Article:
Google's new Gmail phone-calling service presents a challenge to Skype, as well as Gmail's e-mail competitors. Google has been making aggressive plays in the VOIP market.
Google is rolling out a service that makes phone calls through Gmail. Calls
to the United States
and Canada will
be free through at least January 2011, with international calls ranging
between 2 cents and nearly $5 a minute. That presents a challenge not only
to Google's e-mail competitors, but also Skype.
"We're rolling out this feature to U.S. based Gmail users over the next
few days, so you'll be ready to get started once 'Call Phones' shows up in your
chat list," Robin Schriebman, a Google software engineer, wrote
in an Aug. 25 posting on the Official Gmail Blog
. "If you're using
Google Apps for your school or business, then you won't see it quite yet. We're
working on making this available more broadly-so stay tuned."
Once the feature is active, clicking "Call Phone" on Gmail's chart
list will open a window with a virtual keypad. From there, users can either
enter a number or a contact's name. Those wanting to use the service will need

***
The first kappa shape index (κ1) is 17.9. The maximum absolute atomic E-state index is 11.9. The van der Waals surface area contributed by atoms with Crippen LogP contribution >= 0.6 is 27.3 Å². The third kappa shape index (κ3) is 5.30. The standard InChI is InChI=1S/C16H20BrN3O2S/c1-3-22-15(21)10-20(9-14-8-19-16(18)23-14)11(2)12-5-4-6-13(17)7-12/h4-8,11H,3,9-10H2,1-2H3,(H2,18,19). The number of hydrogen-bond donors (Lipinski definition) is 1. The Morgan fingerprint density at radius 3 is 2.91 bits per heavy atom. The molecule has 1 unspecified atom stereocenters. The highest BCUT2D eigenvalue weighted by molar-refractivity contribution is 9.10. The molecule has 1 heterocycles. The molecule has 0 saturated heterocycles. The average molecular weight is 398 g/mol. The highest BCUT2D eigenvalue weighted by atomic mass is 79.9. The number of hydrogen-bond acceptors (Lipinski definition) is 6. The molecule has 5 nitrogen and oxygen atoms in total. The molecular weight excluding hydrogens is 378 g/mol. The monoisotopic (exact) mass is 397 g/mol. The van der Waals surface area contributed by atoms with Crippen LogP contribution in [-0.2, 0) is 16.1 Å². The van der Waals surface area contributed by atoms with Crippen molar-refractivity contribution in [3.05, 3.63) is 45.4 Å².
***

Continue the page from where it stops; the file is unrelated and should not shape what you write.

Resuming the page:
to install Google's voice and video plug-in, which can be found here
Calls to certain countries, including landlines in France
will cost 2 cents per minute. That represents the low end of the price scale.
On the high end, calls to Cuba
will run you 98 cents. A
complete list of rates
can be found here.
"If you have a Google Voice phone number, calls made from Gmail will display
this number as the outbound caller ID," Schriebman wrote. "And if you
decide to, you can receive calls made to this number right inside Gmail." Instructions
to that effect
can be found here.
Google's other recent improvements to Gmail include Google Calendar Sync
that supports Outlook 2010, an updated and streamlined layout, and
additions to Gmail Contacts such as keyboard shortcuts and custom labels
Apps Search, available through Google's Gmail Labs, allows
users to sift through Google Docs and Google Sites
Gmail's rapid feature-adding could be a symptom of Google's rising
competition with Yahoo and Microsoft for e-mail users. Although Gmail has
managed to build substantial business off its sizable in-box and rapid-search
features, its rivals have been working to level the playing field: on May 18,
for example, Microsoft
announced updates to Windows Live Hotmail that included clutter-elimination and
Google has made additional plays in the VOIP market, including its
May 18 agreement to purchase Global IP Solutions (GIPS)
, which makes
software for processing high-definition audio and video over the Web, for $68.2
million. Along with phone calling from Gmail, Google Voice and its 2009
acquisition of Gizmo5, that puts Google in a stronger position to compete
against Skype and its 400 million users.